He hates making decisions, and so is perfectly content to follow the leader without question, and is fond of the path of least immediate resistance. He doesn't think ahead beyond how he'll spend his take, and so often makes things harder than they need to be because he won't invest a small effort now to forestall a large effort later.
Pathfinder always knows the quickest way anywhere. Drop him in a place he's never been before and he'll intuitively know every shortcut and never hit a dead end unless he wants to. He's also somewhere between free runner and traceur (parkour practitioner in the purest sense.) He can be as efficient and fast as possible when he needs to be, but he likes the flourish and inefficiency to be found in free running even though traceurs tend to look down on that (“There are no flips in parkour!”)
Mishap was the only other one on the team who shared his love of movement, but even though they were longtime running partners they were never really friends. Pathfinder isn't big on getting close to people.
He also isn't big on hurting people. He joined a team of thieves, not of thugs. If Mishap had preformed the ordered killing he would have turned on the entire team then and there, but since she didn't (and since no one else seemed to be escalating violence) he thought the team could temper their leader's newfound bloodlust and go back to normal or, after Mihap left, something resembling it.
Mastodon has his name because, well . . . He's got tusks, but he keeps them filed down to avoid unwanted attention. He has fur, but he shaves it so he can appear like a vaguely normal person. Why he has super-strength isn't really clear since a human sized Mastodon wouldn't be that strong and a human shaped one would likely be even less so.
He doesn't talk about how he got that way. He doesn't talk much at all. Schism easily has him speaking more in one encounter than he did for the two months leading up to it.
Usually he's monosyllabic, which leads to various people dismissing him as a dim-witted oaf. Since he doesn't try to correct that, the reputation tends to stick.
He is, however, intensely loyal to his few friends and will use words to defend them every bit as much as super strength. He tries to respect boundaries, which is why his response to, “Are you following me?” was more than, “No.” Also he felt really guilty for not having spoken up sooner. Like, say, when things were at the level of micro-aggressions from Tinker, the team was fully functional, and no one had even thought of suggesting killing anyone.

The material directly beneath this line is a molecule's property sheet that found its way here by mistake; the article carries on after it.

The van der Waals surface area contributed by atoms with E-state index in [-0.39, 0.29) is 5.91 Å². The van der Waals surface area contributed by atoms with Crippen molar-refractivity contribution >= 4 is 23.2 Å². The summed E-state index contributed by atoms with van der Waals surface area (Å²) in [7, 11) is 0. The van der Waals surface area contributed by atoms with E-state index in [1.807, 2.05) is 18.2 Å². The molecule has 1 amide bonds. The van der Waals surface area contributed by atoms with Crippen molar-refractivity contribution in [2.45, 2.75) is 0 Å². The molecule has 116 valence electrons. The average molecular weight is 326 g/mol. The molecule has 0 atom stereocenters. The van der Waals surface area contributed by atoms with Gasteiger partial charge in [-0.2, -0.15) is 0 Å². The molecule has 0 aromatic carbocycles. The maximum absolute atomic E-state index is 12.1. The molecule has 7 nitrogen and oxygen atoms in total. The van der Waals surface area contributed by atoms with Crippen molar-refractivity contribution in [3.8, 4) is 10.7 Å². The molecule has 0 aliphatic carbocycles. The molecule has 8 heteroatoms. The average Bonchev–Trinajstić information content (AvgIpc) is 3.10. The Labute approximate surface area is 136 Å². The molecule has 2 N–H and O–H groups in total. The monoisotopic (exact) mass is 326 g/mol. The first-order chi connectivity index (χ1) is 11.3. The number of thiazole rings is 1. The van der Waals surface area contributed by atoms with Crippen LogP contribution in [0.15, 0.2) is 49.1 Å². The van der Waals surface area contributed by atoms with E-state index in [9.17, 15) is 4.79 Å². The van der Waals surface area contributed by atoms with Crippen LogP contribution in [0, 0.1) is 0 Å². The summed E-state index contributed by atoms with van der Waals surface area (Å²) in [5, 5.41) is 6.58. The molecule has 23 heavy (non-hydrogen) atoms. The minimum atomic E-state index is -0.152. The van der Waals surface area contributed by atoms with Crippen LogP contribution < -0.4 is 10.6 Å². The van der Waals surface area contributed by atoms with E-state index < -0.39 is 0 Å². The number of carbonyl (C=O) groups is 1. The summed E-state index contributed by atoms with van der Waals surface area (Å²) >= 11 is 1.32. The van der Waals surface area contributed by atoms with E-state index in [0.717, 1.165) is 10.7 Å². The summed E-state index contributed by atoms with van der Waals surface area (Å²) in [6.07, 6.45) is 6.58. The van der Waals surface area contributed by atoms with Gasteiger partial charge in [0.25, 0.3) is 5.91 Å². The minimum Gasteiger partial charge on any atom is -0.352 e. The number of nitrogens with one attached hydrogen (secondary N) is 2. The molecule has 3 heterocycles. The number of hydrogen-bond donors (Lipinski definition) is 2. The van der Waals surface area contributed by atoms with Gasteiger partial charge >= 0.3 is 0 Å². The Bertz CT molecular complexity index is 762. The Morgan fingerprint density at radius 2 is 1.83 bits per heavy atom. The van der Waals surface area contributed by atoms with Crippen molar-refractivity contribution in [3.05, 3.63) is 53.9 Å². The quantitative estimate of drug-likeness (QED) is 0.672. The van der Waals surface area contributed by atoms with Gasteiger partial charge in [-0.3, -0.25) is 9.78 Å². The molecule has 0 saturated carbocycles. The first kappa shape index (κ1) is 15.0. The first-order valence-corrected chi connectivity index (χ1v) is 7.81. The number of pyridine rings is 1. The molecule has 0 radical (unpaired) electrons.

Mishap was his only friend on the team, though all it would take for Pathfinder to become his friend would be for Pathfinder to want it. Mastodon's willing, but he's not going to pressure someone into a friendship they don't desire.
Mishap came to magic through natural talent, and she does consider herself a witch. She's also well aware of why Tinker started using that particular word to describe Page. As far as she's concerned it's a completely different word when he uses it, and there's no confusion because she'd never use Tinker's version of the word.
As her name suggests, she's good at making things go wrong. She can make the most nimble person trip and fall, the best written code crash, the most finely tuned machine sputter and die. Through refinement of her innate powers she's learned to do it with a great deal of control, and even do it to things she didn't originally know existed. Notably, she can cause failure in the spells of others. If she has the energy and attention to spare, and time, she can cancel any spell Page casts.
Page can do the same to her, though she comes to it via entirely different means. That means that when they face off, which they usually did when the two teams clashed, their magics cancel out absent deception or distraction. The results are physical fights where each is trying to sneak in magic while trying to be vigilant against the other doing the same.
The “Kill the witch” moment was when Page had her attention elsewhere and was completely unprepared to counter a magical attack from Mishap. If not for the order Mishap probably could have made use of the fact, but the order left her frozen in shock. Also pissed off at someone who very much was not Page.
Even so, she tried to stay on the team and make things work. There were two things that stopped that from happening. One was that Tinker's misogyny started to show more and more. The other, which was presumably related, is that he kept on demanding greater levels of violence and berating her when she didn't deliver.
Later demands of greater levels of violence were more physical in nature as opportunities to get a sure magical hit in on Page tend to be both rare and impossible to predict ahead of time.
After she left the team, Tinker attempted to do the killing himself. Fortunately Mishap happened to have an unexpected front row seat for that clash. That was when Mishap “shoved” him from a distance. No one else really knew what was going on, so neither team knew that Tinker had tried kill Page.
Mishap might be the only one who noticed that Tinker wasn't trying to pressure any of the boys into changing their styles and is definitely the only one to know that Tinker has only ever personally gone after (in a lethal kind of way) the person he couldn't get her to harm.